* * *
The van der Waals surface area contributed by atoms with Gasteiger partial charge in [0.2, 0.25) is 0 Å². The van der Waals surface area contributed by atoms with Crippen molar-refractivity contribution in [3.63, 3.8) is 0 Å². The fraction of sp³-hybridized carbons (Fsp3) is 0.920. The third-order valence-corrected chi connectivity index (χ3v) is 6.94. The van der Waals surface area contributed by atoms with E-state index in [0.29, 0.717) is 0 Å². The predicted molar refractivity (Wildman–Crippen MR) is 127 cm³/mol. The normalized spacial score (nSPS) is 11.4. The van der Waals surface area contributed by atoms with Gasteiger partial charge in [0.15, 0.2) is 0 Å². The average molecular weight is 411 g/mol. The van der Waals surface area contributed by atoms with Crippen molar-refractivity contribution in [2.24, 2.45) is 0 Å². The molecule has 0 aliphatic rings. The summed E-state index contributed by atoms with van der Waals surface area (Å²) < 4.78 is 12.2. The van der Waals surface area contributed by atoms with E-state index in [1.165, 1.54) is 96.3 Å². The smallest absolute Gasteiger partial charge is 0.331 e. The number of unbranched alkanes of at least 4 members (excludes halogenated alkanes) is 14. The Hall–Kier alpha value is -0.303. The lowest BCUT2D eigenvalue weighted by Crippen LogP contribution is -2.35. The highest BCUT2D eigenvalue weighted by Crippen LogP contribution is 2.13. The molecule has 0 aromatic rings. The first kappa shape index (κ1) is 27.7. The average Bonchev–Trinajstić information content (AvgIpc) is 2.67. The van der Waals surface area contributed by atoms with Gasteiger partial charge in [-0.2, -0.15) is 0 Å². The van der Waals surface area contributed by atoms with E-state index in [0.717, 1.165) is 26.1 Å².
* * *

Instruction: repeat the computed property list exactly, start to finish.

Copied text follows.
The van der Waals surface area contributed by atoms with Gasteiger partial charge in [0.2, 0.25) is 0 Å². The van der Waals surface area contributed by atoms with Crippen molar-refractivity contribution in [3.63, 3.8) is 0 Å². The fraction of sp³-hybridized carbons (Fsp3) is 0.920. The third-order valence-corrected chi connectivity index (χ3v) is 6.94. The van der Waals surface area contributed by atoms with E-state index in [0.29, 0.717) is 0 Å². The predicted molar refractivity (Wildman–Crippen MR) is 127 cm³/mol. The normalized spacial score (nSPS) is 11.4. The van der Waals surface area contributed by atoms with Gasteiger partial charge in [0.15, 0.2) is 0 Å². The average molecular weight is 411 g/mol. The van der Waals surface area contributed by atoms with Crippen molar-refractivity contribution in [2.24, 2.45) is 0 Å². The molecule has 0 aliphatic rings. The summed E-state index contributed by atoms with van der Waals surface area (Å²) < 4.78 is 12.2. The van der Waals surface area contributed by atoms with E-state index in [1.165, 1.54) is 96.3 Å². The smallest absolute Gasteiger partial charge is 0.331 e. The number of unbranched alkanes of at least 4 members (excludes halogenated alkanes) is 14. The Hall–Kier alpha value is -0.303. The lowest BCUT2D eigenvalue weighted by Crippen LogP contribution is -2.35. The highest BCUT2D eigenvalue weighted by Crippen LogP contribution is 2.13. The molecule has 0 aromatic rings. The first kappa shape index (κ1) is 27.7. The average Bonchev–Trinajstić information content (AvgIpc) is 2.67. The van der Waals surface area contributed by atoms with Gasteiger partial charge in [-0.2, -0.15) is 0 Å². The van der Waals surface area contributed by atoms with E-state index in [0.717, 1.165) is 26.1 Å².